Members of Royse City High School’s video production class called RCTV recently competed in the Student Television Network National Competition in Anaheim, California on March 28-31. The competition attracted more than 3,000 video production students from around the country. RCHS’s Noah Welch and Lindsey Miller took 3 rd place for their movie trailer project called “Incognito”. The pair had six hours to film and edit their final project for the competition. Classmates Kyle Johnson and Jaren Rairdon served as actors in “Incognito”.

“I wasn’t expecting it at all,” said senior Noah Welch. “It was a huge surprise and felt amazing.”

Also on the honor, sophomore Lindsey Miller said, “I was shocked and wasn’t at all expecting it. This was a really fun experience.”

“The video is about a guy with super powers who changes places with anyone he touches,” said Steve Vaughn, teacher of the advanced video production group known as RCTV. “In the video, the main character changes clothes with anyone he touches. Really worked well in the video.”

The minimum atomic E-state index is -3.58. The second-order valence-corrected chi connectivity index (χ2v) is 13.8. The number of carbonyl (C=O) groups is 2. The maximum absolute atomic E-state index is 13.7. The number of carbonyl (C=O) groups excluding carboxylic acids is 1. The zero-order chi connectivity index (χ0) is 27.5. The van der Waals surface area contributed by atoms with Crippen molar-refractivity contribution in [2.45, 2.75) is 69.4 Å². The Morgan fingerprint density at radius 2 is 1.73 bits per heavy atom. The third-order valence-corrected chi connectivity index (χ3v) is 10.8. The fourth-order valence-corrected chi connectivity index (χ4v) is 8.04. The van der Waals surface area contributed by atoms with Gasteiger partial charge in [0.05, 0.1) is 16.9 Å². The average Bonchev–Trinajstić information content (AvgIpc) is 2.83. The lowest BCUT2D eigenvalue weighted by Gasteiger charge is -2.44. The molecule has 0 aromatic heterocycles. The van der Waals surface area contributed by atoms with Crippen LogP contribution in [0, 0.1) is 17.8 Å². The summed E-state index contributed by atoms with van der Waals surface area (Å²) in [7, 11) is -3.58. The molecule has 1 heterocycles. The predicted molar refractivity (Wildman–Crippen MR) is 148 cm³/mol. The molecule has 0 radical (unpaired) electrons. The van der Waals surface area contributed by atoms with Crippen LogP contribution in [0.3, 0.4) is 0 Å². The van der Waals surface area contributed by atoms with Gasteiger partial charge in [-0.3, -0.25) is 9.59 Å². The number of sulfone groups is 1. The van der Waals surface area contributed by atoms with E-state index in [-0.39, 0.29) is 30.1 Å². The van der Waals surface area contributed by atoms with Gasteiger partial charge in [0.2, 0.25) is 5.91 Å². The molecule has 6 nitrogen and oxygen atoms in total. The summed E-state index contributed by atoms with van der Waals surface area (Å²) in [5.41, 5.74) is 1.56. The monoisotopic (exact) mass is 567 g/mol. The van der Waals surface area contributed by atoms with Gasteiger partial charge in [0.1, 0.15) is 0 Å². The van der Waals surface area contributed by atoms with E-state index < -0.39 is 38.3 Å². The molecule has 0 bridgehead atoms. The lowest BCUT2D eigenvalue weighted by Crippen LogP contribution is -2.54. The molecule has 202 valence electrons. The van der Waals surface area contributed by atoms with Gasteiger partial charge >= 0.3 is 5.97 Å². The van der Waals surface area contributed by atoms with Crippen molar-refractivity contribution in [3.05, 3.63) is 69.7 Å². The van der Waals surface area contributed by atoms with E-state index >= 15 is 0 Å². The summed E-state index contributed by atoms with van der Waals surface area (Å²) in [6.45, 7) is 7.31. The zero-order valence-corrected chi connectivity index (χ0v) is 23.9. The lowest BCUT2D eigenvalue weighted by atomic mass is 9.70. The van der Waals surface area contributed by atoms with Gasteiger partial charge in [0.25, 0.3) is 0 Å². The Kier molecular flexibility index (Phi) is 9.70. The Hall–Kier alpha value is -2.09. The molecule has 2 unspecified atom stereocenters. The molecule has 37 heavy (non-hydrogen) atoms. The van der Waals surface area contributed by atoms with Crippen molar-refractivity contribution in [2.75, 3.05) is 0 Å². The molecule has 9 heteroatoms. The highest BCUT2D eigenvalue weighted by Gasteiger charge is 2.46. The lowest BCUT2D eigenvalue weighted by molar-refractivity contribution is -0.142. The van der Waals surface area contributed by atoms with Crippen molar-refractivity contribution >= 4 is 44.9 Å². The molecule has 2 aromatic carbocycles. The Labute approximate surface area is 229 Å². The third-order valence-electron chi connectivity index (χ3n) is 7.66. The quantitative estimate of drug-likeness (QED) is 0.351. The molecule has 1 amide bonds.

Besides the movie trailer category, RCTV also competed in the Film Documentary, Talk Show, Commercial, and Convention Recap contests.

“Each day we would begin around 7 a.m. Students were given their contest prompts and they had six hours to compete their project,”added Vaughn. “In one contest we had turned in our project with just one minute to spare. If you miss the deadline, they will not accept your entry.”

This is the ninth time RCTV has attended the national video competition sponsored by the Student Television Network. They have won eight national awards over that time.

RCTV is an advanced video production class at Royse City High School. Students in the class produce a monthly news show which won the Best of the Southwest as part of a national contest.

ABOUT Student Television Network
STN was started in 1999 by a group of teachers who wanted to support and encourage scholastic broadcasting and to provide a forum for teachers to share ideas, ask questions, and learn from professionals in the industry. Over the past 18 years, STN has expanded to include film, media and other forms of communication taught in high schools and middle schools.